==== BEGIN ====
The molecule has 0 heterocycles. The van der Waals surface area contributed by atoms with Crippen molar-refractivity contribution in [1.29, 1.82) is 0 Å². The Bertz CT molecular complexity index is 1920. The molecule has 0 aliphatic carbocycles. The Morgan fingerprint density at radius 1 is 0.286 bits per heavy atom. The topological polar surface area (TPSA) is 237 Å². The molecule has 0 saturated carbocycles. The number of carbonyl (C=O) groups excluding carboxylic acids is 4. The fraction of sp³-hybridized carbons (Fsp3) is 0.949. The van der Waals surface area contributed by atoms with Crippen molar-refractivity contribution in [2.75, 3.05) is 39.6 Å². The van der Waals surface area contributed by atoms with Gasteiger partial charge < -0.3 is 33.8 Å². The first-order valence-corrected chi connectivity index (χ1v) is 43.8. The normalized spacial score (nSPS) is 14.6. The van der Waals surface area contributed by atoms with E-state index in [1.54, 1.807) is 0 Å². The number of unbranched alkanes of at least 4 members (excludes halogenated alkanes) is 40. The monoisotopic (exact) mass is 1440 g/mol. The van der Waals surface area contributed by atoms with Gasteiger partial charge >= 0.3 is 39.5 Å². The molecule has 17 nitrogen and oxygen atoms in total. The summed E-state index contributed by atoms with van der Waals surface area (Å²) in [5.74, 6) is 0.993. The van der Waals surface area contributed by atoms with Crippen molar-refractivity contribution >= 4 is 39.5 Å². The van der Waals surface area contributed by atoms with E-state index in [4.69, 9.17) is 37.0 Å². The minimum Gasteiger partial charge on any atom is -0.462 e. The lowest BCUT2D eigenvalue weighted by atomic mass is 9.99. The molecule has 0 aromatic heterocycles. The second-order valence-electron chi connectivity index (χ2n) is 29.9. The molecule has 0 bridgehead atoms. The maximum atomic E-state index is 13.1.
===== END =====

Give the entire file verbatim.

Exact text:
The molecule has 0 heterocycles. The van der Waals surface area contributed by atoms with Crippen molar-refractivity contribution in [1.29, 1.82) is 0 Å². The Bertz CT molecular complexity index is 1920. The molecule has 0 aliphatic carbocycles. The Morgan fingerprint density at radius 1 is 0.286 bits per heavy atom. The topological polar surface area (TPSA) is 237 Å². The molecule has 0 saturated carbocycles. The number of carbonyl (C=O) groups excluding carboxylic acids is 4. The fraction of sp³-hybridized carbons (Fsp3) is 0.949. The van der Waals surface area contributed by atoms with Crippen molar-refractivity contribution in [2.75, 3.05) is 39.6 Å². The van der Waals surface area contributed by atoms with Gasteiger partial charge < -0.3 is 33.8 Å². The first-order valence-corrected chi connectivity index (χ1v) is 43.8. The normalized spacial score (nSPS) is 14.6. The van der Waals surface area contributed by atoms with E-state index in [1.54, 1.807) is 0 Å². The number of unbranched alkanes of at least 4 members (excludes halogenated alkanes) is 40. The monoisotopic (exact) mass is 1440 g/mol. The van der Waals surface area contributed by atoms with Gasteiger partial charge >= 0.3 is 39.5 Å². The molecule has 17 nitrogen and oxygen atoms in total. The summed E-state index contributed by atoms with van der Waals surface area (Å²) in [5.74, 6) is 0.993. The van der Waals surface area contributed by atoms with Crippen molar-refractivity contribution >= 4 is 39.5 Å². The van der Waals surface area contributed by atoms with E-state index in [4.69, 9.17) is 37.0 Å². The minimum Gasteiger partial charge on any atom is -0.462 e. The lowest BCUT2D eigenvalue weighted by atomic mass is 9.99. The molecule has 0 aromatic heterocycles. The second-order valence-electron chi connectivity index (χ2n) is 29.9. The molecule has 0 bridgehead atoms. The maximum atomic E-state index is 13.1.